EXPLANATOR: The scandal that engulfs the President of South Africa

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CAPE TOWN, South Africa – South African President Cyril Ramaphosa may face criminal charges and is already facing calls to step down over allegations that he tried to cover up the theft of millions of dollars in US currency hidden in furniture in his game farm.

The startling allegations made by the former head of South Africa’s intelligence agency also include that the robbery suspects two years ago were tracked down and abducted by Ramaphosa’s presidential defense department, questioned at his property and bribed to remain silent about the existence of cash, and no report was filed with the police.

The accusations severely undermine Ramaphosa’s reputation as a leader in the fight against corruption. He became president in 2018 with promises to purge the government and its corruption-ridden ruling African National Congress party, which is now far from the days when it was widely respected and led by Nelson Mandela. The scandal, dubbed the “farmer’s port” by the South African press, threatens to end Ramaphosa’s presidency and destabilize Africa’s most developed economy.

Here’s what we know so far about the scandal:

Former State Security Director Arthur Fraser entered a Johannesburg police station on June 1st and filed a criminal complaint against Ramaphosa for stealing more than $ 4 million in cash, which Fraser said was hidden in the ranch. This infuriated the media in the country. Fraser claims in an affidavit that Ramaphosa and others are guilty of money laundering and violating laws to control the country’s foreign currency over hidden money.

Fraser also claims that the robbery suspects were abducted and bribed to remain silent, and Ramaphosa hid the incident from police and tax officials. Fraser said he had provided police with “supporting evidence” that included photos, videos and bank account details. He said the robbery took place in February 2020.

The fact that it was Fraser who made the accusations against Ramaphos suggests that they are politically motivated. Fraser is a well-known loyalist to former President Jacob Zuma and an ANC faction that wants Ramaphosa removed. Zuma, Ramaphosa’s predecessor, was forced to resign as president in 2018 and is now sued for corruption. This process is seen as an indicator of Ramaphosa’s commitment to countering corruption at the highest level.

Fraser was also in the headlines last year when, as head of the correctional department, he gave Zuma parole against the recommendation of a parole board, which advised Zuma not to be released early after being convicted of contempt of court. Fraser was South Africa’s spy chief at Zuma from 2016 to 2018.

The charges forced Ramaphosa, 69, to fight for his political life. He acknowledged that the robbery did take place at his Phala Phala ranch in the northern province of Limpopo, but said it had been reported to the head of his defense unit, which falls under the control of South African police. He said the money had come from the sale of game animals on the farm and he “did not take part in any criminal activities.”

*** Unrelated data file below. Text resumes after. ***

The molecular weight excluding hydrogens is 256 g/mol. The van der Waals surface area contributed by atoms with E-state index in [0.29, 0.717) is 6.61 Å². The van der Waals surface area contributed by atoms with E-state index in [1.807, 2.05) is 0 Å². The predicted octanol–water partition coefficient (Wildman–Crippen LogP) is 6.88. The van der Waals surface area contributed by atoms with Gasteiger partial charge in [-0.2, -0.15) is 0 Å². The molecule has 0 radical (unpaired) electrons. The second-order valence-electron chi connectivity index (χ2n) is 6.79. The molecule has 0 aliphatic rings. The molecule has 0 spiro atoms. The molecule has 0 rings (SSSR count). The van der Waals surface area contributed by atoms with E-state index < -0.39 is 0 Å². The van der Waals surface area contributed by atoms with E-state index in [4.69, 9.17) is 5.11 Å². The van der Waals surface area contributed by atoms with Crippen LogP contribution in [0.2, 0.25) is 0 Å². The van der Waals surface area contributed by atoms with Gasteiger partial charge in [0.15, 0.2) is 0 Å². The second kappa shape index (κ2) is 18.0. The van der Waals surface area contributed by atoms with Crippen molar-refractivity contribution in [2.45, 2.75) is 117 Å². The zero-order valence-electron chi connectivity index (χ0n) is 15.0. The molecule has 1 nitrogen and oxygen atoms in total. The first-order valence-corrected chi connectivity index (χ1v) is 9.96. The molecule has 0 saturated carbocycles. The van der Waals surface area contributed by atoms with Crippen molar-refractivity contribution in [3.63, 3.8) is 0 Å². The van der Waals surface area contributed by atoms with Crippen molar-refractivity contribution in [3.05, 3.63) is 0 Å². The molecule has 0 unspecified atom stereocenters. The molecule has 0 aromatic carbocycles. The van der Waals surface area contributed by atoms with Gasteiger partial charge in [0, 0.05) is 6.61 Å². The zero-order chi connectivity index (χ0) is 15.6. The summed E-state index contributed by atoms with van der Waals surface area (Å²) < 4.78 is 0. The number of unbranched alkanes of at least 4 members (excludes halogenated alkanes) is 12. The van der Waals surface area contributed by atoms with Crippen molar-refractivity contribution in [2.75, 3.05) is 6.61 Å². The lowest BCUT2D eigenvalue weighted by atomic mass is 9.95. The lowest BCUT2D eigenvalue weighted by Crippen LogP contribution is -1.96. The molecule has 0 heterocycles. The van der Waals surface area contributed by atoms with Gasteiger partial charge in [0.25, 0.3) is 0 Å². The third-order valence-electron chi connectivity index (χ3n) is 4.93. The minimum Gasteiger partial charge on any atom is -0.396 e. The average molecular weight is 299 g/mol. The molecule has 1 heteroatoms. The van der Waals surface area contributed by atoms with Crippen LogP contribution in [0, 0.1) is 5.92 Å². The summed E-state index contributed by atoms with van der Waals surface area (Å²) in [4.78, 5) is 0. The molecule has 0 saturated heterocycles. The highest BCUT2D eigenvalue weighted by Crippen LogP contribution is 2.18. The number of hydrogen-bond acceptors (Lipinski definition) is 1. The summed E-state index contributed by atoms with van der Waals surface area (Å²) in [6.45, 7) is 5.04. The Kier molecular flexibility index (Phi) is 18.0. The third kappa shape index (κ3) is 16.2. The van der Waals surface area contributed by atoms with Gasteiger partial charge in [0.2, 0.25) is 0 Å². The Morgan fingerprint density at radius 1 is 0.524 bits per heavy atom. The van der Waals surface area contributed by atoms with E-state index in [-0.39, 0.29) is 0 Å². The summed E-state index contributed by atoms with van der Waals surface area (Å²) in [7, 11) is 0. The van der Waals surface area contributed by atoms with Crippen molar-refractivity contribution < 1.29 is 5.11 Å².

However, these answers are considered to be extremely inadequate. Ramaphosa declined to say how much, why they were hidden in his ranch and whether the foreign currency had been declared to authorities. He avoided many questions about the scandal at a 90-minute press conference in parliament last week, where he reduced a exhausted figure under pressure. He said he would not comment before a police investigation.

“I would like the proper process to be developed on this issue,” Ramaphosa said.

It was Ramaphosa They shouted in parliament in two consecutive days last week by deputies from the Fighters for Economic Freedom, the second largest opposition party. EFF has since stepped up its criticism, urging Ramaphosa to resign over the scandal. Two other opposition parties this week called on Parliament to put Ramaphosa on “Saturday leave” and launch a parliamentary inquiry. This was rejected by the Speaker of Parliament.

Police have not filed criminal charges against Ramaphosa, although a department dealing with serious and high-profile crimes is investigating Fraser’s allegations. Ramaphosa said he would appear voluntarily before the ANC’s integrity committee, which has the power to remove him as party leader. No date has been set for Ramaphosa to appear before the commission.

The moment of the scandal is terrible for Ramaphosa, who is already facing it terrible political challenges and critical party elections in December that will decide whether he will remain leader of the ANC and, in fact, whether he will remain president.

AP writer Mogomoci Magome of Johannesburg contributed to this story.

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